The Work Programme (again): Reading the runes

The Work Programme saga continues. I’ve argued before that we need some real figures to be able to assess how the Work Programme is going. So it’s very welcome that DWP has said it will start to put out official performance statistics from the end of this month. But with the Public Accounts Committee hearing on the Work Programme tomorrow, nobody wants to wait that long.

So right at the end of last week, the welfare to work trade body ERSA released some figures on the performance of the new scheme in its first six months. A survey of their members suggests that of those people who started on the scheme last June, around 20% had started a job six months later. How does that compare with Labour’s old Flexible New Deal that Work Programme replaced? Unfortunately the comparison is a tricky one but there are some straws in the wind.

In a recent Parliamentary Question, employment minister Chris Grayling released figures from the Flexible New Deal. They showed that, on average, by six months into the programme 16% of jobseekers had found a job which subsequently lasted for a continuous three months. So to make the comparison between Work Programme and FND, we need to have some idea of how many of those 20% might hang onto their jobs for three months.

Figures on this sort of thing are hard to come by so it’s hard to say what sustainment to three months is likely to be. One research paper from DWP suggests that around just 61% of long-term unemployed who start a job stay in it for at least three months. If that drop-out rate occurs on Work Programme then performance will be lower than FND. On the other hand, another DWP evidence paper looking at the performance of Employment Zones seems to imply that about 90% might stay in work. This would mean performance is up on the Work Programme. None of these groups are directly comparable, but this gives us a sense of the likely range. If you’re a Work Programme provider, maybe you’ve got a better sense of how many job-starters make it through to three months, in which case please do leave a comment.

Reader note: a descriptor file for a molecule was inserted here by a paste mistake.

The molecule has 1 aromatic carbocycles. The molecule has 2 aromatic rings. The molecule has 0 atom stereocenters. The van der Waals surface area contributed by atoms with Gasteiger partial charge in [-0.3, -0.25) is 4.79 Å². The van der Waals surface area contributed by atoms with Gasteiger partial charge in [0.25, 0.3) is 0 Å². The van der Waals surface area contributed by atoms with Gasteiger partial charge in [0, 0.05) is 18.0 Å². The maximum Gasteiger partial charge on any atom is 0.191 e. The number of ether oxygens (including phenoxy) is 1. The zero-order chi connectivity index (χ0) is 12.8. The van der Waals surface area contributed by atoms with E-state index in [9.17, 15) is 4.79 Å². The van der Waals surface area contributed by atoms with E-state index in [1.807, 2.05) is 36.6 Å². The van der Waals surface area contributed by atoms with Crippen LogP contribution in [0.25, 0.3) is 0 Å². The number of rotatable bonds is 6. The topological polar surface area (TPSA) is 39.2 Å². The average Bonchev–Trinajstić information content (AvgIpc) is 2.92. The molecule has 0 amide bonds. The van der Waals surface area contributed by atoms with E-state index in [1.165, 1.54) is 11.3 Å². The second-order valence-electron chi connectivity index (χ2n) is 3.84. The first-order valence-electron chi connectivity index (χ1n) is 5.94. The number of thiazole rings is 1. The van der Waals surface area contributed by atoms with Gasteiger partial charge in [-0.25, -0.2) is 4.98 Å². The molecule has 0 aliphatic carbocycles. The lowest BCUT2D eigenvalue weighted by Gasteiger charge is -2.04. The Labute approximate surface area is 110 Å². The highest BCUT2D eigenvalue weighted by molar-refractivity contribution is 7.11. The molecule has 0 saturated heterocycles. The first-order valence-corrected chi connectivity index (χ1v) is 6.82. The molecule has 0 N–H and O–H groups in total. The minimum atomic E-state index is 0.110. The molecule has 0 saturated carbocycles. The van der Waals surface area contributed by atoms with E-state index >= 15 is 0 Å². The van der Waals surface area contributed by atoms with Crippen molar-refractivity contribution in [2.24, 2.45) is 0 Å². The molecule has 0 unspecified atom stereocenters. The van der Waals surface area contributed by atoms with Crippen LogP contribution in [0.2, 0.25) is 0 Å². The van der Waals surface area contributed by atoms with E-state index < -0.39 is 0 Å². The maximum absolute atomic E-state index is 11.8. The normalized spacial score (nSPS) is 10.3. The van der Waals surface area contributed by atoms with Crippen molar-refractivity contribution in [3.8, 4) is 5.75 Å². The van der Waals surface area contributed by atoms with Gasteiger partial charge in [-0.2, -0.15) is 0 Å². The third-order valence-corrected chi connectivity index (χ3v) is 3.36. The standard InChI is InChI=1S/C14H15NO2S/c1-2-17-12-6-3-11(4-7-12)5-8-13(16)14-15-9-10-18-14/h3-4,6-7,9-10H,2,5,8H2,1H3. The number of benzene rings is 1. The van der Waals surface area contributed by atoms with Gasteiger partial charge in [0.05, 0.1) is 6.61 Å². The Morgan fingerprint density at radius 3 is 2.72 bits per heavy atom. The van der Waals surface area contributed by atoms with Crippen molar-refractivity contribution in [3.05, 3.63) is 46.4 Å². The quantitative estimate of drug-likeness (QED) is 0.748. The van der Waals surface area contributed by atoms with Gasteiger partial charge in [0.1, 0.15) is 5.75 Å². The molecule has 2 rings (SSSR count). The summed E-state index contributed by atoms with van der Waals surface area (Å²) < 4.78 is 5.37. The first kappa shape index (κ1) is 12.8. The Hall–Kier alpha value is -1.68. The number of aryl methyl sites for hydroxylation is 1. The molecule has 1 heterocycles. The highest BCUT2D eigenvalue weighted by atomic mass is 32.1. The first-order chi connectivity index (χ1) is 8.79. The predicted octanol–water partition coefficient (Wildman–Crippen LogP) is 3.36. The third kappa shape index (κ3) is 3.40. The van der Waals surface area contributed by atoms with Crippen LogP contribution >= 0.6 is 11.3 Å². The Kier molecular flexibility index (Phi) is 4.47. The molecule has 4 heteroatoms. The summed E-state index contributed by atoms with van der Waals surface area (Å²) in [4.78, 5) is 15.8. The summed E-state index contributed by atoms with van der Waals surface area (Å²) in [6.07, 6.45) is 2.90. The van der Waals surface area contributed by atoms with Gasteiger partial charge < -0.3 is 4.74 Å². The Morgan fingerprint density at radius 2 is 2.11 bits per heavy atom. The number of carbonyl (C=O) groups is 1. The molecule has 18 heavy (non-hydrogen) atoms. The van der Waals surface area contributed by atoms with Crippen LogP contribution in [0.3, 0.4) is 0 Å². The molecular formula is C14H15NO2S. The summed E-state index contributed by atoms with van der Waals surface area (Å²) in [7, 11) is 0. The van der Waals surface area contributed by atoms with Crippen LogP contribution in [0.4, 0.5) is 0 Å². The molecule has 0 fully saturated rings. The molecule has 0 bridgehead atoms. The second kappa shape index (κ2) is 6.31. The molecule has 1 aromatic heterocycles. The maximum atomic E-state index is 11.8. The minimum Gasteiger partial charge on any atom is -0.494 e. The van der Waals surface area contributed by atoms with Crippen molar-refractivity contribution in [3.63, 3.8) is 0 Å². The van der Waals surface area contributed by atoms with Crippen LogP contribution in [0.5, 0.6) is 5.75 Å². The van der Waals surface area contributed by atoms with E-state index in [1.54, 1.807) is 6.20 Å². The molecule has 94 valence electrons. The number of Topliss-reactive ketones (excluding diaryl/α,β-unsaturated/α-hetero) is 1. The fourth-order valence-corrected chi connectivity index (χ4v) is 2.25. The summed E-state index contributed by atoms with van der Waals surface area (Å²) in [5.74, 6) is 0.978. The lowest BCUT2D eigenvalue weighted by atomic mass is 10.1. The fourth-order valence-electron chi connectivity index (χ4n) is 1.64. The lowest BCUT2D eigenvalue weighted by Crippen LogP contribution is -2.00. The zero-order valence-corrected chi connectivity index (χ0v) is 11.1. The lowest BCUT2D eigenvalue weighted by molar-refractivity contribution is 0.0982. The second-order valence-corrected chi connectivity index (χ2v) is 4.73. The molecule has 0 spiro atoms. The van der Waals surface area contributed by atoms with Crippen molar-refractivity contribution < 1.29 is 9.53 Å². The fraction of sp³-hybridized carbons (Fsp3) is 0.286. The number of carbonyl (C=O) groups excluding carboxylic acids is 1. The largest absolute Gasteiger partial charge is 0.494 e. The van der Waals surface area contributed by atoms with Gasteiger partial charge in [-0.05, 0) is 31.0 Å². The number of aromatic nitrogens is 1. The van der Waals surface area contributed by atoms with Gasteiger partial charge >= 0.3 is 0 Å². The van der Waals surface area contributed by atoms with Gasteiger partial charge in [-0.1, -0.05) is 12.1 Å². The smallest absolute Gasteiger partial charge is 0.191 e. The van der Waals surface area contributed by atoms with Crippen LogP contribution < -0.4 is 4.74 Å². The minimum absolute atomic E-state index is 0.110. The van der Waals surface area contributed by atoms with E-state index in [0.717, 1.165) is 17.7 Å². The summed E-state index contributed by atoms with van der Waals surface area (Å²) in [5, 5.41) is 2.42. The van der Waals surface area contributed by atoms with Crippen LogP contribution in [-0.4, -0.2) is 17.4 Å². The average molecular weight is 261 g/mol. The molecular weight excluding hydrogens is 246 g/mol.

Putting it all together, staying on rates need to be around 80% if the Work Programme is to be on track to perform at the same level as FND. That seems like a reasonable guestimate. Replicating FND performance might not be quite what the Government hoped for, but it’s not bad given the economic circumstances and newness of the programme. Given that the economy was adding jobs in 2010 under FND, and it’s shedding them now, maintaining performance would be a good showing by providers.


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